The companies moved out in “worm” or “blob” formation, i.e., on a front of two men, each half-platoon being in a little column of its own, not immediately following the one in front, but a little to the one side or the other. (This is deemed the best formation under shell fire form a distance).
Before they had reached the front British trenches, moving over the open and across the various trenches in the way, they had lost very heavily, mostly from machine-guns. There appears to have been but little shelling from the enemy, and the rifle-fire directed on them generally went high and only splintered chips off trees in the wood.
Yet there was no question of flinching. The companies, men dropping every moment, moved steadily on in their “worm” formation, an on leaving the trench at G pushed on straight to their front for a little, and then swung round facing eastwards. The H.L.I. meanwhile were having a hard fight to get into the German trenches A to K, and were pluckily supported by the men of the Lonsdales who got so far. But there were not many who reached these trenches. Coming not only from the front at H to A and H to L, but apparently from the new right front as well, i.e., from L to the south, the German machine-guns mowed down the men in scores, and caused most terribly heavy losses.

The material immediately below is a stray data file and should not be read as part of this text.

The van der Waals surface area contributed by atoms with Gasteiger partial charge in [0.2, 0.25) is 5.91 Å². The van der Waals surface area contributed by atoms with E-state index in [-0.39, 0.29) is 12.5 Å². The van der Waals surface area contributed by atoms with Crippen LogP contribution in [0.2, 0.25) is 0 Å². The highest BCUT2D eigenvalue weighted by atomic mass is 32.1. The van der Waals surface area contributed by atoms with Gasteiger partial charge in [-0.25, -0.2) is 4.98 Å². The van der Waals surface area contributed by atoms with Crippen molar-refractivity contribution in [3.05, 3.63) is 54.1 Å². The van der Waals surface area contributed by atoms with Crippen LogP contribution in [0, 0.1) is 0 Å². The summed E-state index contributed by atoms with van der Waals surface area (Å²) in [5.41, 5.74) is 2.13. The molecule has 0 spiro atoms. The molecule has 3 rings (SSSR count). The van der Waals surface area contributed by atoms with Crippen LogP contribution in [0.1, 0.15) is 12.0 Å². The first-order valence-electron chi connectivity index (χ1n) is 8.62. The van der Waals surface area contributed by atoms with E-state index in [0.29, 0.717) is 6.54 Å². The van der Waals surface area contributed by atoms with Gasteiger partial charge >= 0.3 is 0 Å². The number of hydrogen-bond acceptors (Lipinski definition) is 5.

In pursance of his intention expressed on the previous day, ”If things go badly, I come up and see it through” (Appendix E), the C.O. pushed on through the rear companies in order to put himself at the head of his men and lead them on. He had however hardly left the forward British trench when he was shot through the head and instantaneously killed.
His adjutant was severely wounded immediately afterwards; the Second in Command was already wounded. Out of 28 officers and 800 men or so who left the wood, 25 officers and about 500 men were out of action, killed or wounded.
Casualties[edit | edit source | hide]
(died of wounds)
The Battalion was organised for a short time in two companies, i.e.:-
- (A & B) under 2nd Lieut. Ross and
- (C & D) under 2nd Lieut. Welsh
On 14 July Major Girdwood, D.S.O. (late G.S.O. 2, Divisional Staff) took over Command of the Battalion.